Last spring, I was invited by Rep. Scott Tipton to participate in a telephone town hall meeting. I asked him if he would be willing to allow reduction of the Pentagonís budget according to the Budget Control Act (sequestration) amounting to $1 trillion over 10 years. He didnít answer yes or no, but agreed there is room for efficiency savings in the Pentagon budget. Here are some inefficiencies he might address:
Cost Overruns: According to the Government Accountability Office, the cost of the Department of Defenseís 98 major weapons systems has grown by $135 billion beyond initial estimates, just in the last two years.
Losing track of inventory: The DOD Inspector General and the GAO estimate that, at any given time, there is roughly a billion dollarsí worth of spare parts on order that the department simply doesnít need, but the Pentagonís inventory system doesnít allow change orders. This is in addition to about $5 billion worth of unneeded spare parts already in military warehouses.
Losing track of leases: The DOD incurred $720 million in late fees for failing to return shipping containers when their leases were up. The hundreds of millions in late fees were in addition to the cost of the actual leases.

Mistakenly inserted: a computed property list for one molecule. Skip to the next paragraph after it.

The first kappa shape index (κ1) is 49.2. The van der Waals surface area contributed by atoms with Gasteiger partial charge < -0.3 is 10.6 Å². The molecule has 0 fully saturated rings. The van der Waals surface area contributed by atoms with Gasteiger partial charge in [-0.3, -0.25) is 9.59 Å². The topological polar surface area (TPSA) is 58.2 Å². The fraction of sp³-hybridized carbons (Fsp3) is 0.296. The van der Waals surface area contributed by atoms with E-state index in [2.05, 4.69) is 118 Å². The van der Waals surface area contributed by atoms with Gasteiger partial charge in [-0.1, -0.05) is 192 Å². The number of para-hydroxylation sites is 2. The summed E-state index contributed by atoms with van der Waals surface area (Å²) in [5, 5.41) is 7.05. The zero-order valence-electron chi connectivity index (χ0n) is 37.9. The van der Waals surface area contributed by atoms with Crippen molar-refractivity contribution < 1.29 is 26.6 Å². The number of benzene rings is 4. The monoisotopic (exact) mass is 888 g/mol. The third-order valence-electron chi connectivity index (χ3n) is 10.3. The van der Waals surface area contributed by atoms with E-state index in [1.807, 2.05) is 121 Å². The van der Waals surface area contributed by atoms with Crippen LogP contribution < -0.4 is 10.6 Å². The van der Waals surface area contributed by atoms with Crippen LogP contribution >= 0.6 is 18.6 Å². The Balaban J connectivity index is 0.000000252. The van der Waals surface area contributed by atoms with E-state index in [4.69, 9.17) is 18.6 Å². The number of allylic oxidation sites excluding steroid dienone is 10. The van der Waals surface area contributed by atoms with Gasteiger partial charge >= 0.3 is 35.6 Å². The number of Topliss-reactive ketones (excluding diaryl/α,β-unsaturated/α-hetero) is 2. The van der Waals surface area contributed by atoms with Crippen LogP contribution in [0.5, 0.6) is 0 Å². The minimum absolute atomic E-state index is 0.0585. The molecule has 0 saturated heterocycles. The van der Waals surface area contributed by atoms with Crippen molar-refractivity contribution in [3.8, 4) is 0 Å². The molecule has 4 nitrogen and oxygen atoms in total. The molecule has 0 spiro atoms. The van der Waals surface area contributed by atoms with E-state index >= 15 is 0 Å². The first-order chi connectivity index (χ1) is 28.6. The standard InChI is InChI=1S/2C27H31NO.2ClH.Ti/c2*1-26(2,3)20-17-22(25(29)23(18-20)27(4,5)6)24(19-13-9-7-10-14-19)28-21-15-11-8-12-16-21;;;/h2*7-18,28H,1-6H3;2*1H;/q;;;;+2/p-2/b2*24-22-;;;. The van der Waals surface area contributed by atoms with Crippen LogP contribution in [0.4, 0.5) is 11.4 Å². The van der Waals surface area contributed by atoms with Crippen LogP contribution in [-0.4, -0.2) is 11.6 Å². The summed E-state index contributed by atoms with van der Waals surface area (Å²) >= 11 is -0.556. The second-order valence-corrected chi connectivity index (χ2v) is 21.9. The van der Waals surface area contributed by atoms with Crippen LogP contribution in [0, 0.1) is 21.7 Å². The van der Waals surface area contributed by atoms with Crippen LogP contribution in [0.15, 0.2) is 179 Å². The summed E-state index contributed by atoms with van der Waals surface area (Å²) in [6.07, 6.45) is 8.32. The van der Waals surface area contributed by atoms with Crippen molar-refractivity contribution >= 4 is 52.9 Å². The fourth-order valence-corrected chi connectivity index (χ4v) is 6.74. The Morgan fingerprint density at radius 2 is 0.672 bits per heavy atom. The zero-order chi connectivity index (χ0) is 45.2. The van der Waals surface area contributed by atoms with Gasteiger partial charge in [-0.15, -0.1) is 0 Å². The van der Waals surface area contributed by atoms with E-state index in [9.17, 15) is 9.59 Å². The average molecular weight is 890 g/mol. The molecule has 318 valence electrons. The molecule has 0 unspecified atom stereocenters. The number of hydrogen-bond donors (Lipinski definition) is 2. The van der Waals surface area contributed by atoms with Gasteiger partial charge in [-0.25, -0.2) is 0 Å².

Losing track of money: The Commission on Wartime Contracting reported last fall that there was an estimated $31 billion to $60 billion in DOD waste and fraud related to the Iraq and Afghanistan wars.
Poor bookkeeping: The DOD Inspector General recently released a report on the departmentís inability to recoup up to $200 million in delinquent debts owed by contractors because of poor, but basic, record keeping.
Itís estimated that correcting these problems could save the Pentagon and taxpayers about $102 billion yearly, more than the FY2011 budgets of the Departments of State, Interior, Commerce, Justice and Energy combined. In July, Tipton voted against an amendment to the National Defense Authorization Act that would have required the Pentagonís budget to be sequestered.
I hope the Pentagon and Tipton practice greater fiscal responsibility this time.
Ross A. Worley